WHEN TO DRINK YOUR BURGUNDY

The following applies to a very good (but not great or super-concentrated) vintage, and to 75 cl bottles. For a great year multiply by 25 percent. For a lesser year take off 25 percent. For half bottles reduce by 20 percent. For magnums increase likewise.

Village red wines, Côte de Beaune

Start four years after the vintage. Drink over the next 6 years.

Village red wines, Côte de Nuits

Start five years after the vintage. Drink over the next 7 years.

Premiers Crus, Cote de Beaune

Start six years after the vintage. Drink over the next 10 years.

Premiers Crus, Côte de Nuits

Start seven years after the vintage. Drink over the next 12 years.

Grands Crus

Start ten years after the vintage. Drink over the next 15/20 years.

Village white wines

Start three years after the vintage. Drink over the next five years.

Premiers Crus

Start five years after the vintage. Drink over the next 8 years.

Grands Crus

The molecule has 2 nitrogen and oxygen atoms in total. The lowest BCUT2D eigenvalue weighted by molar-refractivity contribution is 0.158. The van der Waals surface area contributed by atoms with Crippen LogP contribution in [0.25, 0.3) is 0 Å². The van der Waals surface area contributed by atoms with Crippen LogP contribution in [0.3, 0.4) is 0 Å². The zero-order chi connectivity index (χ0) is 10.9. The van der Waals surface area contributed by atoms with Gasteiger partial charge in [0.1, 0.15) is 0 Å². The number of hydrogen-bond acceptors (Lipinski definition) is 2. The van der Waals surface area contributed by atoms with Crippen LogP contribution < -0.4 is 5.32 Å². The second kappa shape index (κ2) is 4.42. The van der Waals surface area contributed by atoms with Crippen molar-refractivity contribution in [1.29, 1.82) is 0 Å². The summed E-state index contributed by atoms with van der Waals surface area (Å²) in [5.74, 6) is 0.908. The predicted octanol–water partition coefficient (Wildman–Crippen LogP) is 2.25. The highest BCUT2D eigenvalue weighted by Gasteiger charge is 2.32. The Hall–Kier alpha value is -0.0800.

Start eight years after the vintage. Drink over the next 10.

One word of advice: one of the silliest things I have ever seen written about fine wine – in this case the journalist was writing about Musigny – was that 'great wine should be great from the get-go'. This is absolute nonsense. Many wines, especially those from the biggest, most concentrated vintages, go through a period of adolescence, and during this period they taste far from great, especially to those unaware that the optimum drinking window may not open up for a decade or more. Meanwhile a more superficial wine may be all singing and dancing and get all the plaudits. Remember the story of the Ugly Duckling.